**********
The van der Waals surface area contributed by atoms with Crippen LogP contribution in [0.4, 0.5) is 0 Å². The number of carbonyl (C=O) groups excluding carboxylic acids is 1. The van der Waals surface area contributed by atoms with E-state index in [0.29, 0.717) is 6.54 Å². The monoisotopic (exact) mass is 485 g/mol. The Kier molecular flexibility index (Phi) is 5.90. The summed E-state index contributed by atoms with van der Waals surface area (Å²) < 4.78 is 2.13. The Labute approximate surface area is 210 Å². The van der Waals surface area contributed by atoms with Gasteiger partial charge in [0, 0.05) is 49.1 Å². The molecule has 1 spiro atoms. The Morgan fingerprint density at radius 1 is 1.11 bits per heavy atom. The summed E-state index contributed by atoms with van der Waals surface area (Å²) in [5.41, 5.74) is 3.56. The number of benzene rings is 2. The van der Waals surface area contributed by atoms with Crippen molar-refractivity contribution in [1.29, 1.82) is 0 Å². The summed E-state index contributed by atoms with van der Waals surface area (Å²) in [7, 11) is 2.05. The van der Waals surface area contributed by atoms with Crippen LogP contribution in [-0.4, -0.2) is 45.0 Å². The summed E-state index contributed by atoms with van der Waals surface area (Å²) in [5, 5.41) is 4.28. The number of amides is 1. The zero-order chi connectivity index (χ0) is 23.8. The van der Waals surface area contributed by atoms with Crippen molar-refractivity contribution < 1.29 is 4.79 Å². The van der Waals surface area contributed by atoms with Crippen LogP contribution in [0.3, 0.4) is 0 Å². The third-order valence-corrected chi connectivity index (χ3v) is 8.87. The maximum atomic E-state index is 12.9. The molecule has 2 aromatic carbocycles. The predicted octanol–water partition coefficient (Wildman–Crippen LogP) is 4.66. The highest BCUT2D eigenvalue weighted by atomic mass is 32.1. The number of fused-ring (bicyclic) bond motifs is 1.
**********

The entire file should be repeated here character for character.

The van der Waals surface area contributed by atoms with Crippen LogP contribution in [0.4, 0.5) is 0 Å². The number of carbonyl (C=O) groups excluding carboxylic acids is 1. The van der Waals surface area contributed by atoms with E-state index in [0.29, 0.717) is 6.54 Å². The monoisotopic (exact) mass is 485 g/mol. The Kier molecular flexibility index (Phi) is 5.90. The summed E-state index contributed by atoms with van der Waals surface area (Å²) < 4.78 is 2.13. The Labute approximate surface area is 210 Å². The van der Waals surface area contributed by atoms with Gasteiger partial charge in [0, 0.05) is 49.1 Å². The molecule has 1 spiro atoms. The Morgan fingerprint density at radius 1 is 1.11 bits per heavy atom. The summed E-state index contributed by atoms with van der Waals surface area (Å²) in [5.41, 5.74) is 3.56. The number of benzene rings is 2. The van der Waals surface area contributed by atoms with Crippen molar-refractivity contribution in [1.29, 1.82) is 0 Å². The summed E-state index contributed by atoms with van der Waals surface area (Å²) in [7, 11) is 2.05. The van der Waals surface area contributed by atoms with Crippen LogP contribution in [-0.4, -0.2) is 45.0 Å². The summed E-state index contributed by atoms with van der Waals surface area (Å²) in [5, 5.41) is 4.28. The number of amides is 1. The zero-order chi connectivity index (χ0) is 23.8. The van der Waals surface area contributed by atoms with Crippen molar-refractivity contribution < 1.29 is 4.79 Å². The van der Waals surface area contributed by atoms with Crippen LogP contribution in [0.3, 0.4) is 0 Å². The third-order valence-corrected chi connectivity index (χ3v) is 8.87. The maximum atomic E-state index is 12.9. The molecule has 2 aromatic carbocycles. The predicted octanol–water partition coefficient (Wildman–Crippen LogP) is 4.66. The highest BCUT2D eigenvalue weighted by atomic mass is 32.1. The number of fused-ring (bicyclic) bond motifs is 1.